Contaminant sources from building materials or human behaviour indoors, can make the indoor air eight to 10 times more polluted than the exterior air, according to the World Health Organisation (WHO).

At the same time research reports have confirmed the impact of poor Indoor Air Quality (IAQ) on employee productivity and poor health.

Despite this, some employers and building owners tend to be reactive rather than proactive, neglecting the maintenance of ventilation systems, according to Dr Blanca Beato-Arribas, Microclimate team leader at the Building Services Research and Information Association (BSRIA).

“Some IAQ-related problems could be avoided if it was considered at the design stage,” Dr Beato-Arribas said. 

“For example, the location of supply and extract grilles in the building, filtration selection as well as choice of building and furniture materials.

“The next steps would be proper commissioning and maintenance of the ventilation systems.”

Dr Beato-Arribas said duct cleaning and filter maintenance should reduce the levels of external contaminants, such as PM 2.5 and PM10, being brought into the space.

She said checking and limiting condensation and the use of UV lights should stop bacteria from growing in the ventilation systems and being spread in the building by the ventilation system itself. 

It is also important to control humidity levels and to ensure the right ventilation in places such as kitchens and bathrooms to stop mould from growing.

“Well designed, effective ventilation should remove most pollutants and odours in a common office environment,” she said.

Isolating the source of contaminants should also be considered. For example, some printers release ozone, which is a contaminant, so having the printer in a ventilated room or open area, rather than in a closed room, should help.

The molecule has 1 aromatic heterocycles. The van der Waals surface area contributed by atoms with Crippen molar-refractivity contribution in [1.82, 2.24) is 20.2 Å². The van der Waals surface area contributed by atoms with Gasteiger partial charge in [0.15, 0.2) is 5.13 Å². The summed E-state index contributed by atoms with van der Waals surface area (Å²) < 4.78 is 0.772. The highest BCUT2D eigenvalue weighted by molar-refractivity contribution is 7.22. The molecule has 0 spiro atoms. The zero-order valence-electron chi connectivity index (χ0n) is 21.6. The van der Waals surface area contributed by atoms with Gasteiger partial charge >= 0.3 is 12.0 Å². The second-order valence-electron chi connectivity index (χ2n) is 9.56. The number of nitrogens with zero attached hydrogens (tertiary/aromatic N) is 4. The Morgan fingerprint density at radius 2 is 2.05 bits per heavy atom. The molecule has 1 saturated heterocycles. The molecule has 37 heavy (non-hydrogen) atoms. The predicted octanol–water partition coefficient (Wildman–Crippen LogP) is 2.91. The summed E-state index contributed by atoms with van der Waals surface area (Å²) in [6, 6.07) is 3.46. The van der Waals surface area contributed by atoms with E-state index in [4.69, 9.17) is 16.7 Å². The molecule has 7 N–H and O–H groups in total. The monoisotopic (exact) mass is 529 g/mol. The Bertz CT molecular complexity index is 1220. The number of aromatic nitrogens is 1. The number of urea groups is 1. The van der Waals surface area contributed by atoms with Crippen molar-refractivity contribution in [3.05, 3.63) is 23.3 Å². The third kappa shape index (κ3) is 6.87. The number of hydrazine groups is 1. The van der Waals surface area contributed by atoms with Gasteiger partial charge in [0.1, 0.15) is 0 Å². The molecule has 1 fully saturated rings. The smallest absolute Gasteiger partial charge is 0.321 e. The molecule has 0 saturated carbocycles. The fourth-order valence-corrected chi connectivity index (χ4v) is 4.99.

IAQ does not consist of only measuring the temperature, humidity and carbon dioxide (CO2) in a space.

Admittedly, Dr Beato-Arribas said measuring for a long list of contaminants can be expensive, which is why an informed approach is necessary.

“The level of CO2 in an occupied space is a good indicator of the general IAQ and overall ventilation effectiveness, but it is only meaningful if the space is occupied,” she said.

Human behaviours (eg the use of perfumes and cleaning products), office furniture and building materials are sometimes a source of Volatile Organic Compounds (VOC).

VOCs are many and their effect on health can vary, depending on the contaminant (from causing respiratory system irritation to cancer).

Measuring for Total VOCs (TVOC) as a whole and identifying the VOCs with the largest concentrations, can give an indication of where the problem is – it is not an expensive test.

“Ensuring that the ventilation system is on (and working properly) can dilute the concentration of these contaminants, and proper selection of building materials can limit their release into the building,” Dr Beato-Arribas said.

“For example, if the office is being repainted or refurbished, selecting materials that do not have a high VOC emission rate and flushing the building should reduce the VOC concentration levels.”

The location of the building can indicate what contaminants to look for, such as a busy road.

If your building is next to a busy road then measure for nitrous oxides (NO, NO2) and particulates (PM2.5 and PM10).

If the building is on a Radon (Rn) area, checking Rn levels in the building and investigating ventilation solutions should be a priority, as exposure to Rn, which is naturally released from the ground and can cause lung cancer.

Indoor Environmental Quality (IEQ) looks beyond IAQ and considers the wellbeing of people in a holistic way.

IEQ looks not only at air quality, but also includes lighting, acoustic and thermal comfort, and some wellbeing standards also take nourishment, water quality, ergonomics, electromagnetic frequency levels and building aesthetics into consideration.

In summary, approximately 90% of the associated costs of a building are staff-related.

IEQ not only affects people’s health and productivity but also has an impact on the building management. It can determine of the building is a desirable space to sell or rent, or if it requires extensive and costly investigations to rectify. Therefore, providing good IEQ at work should be a priority for employers.

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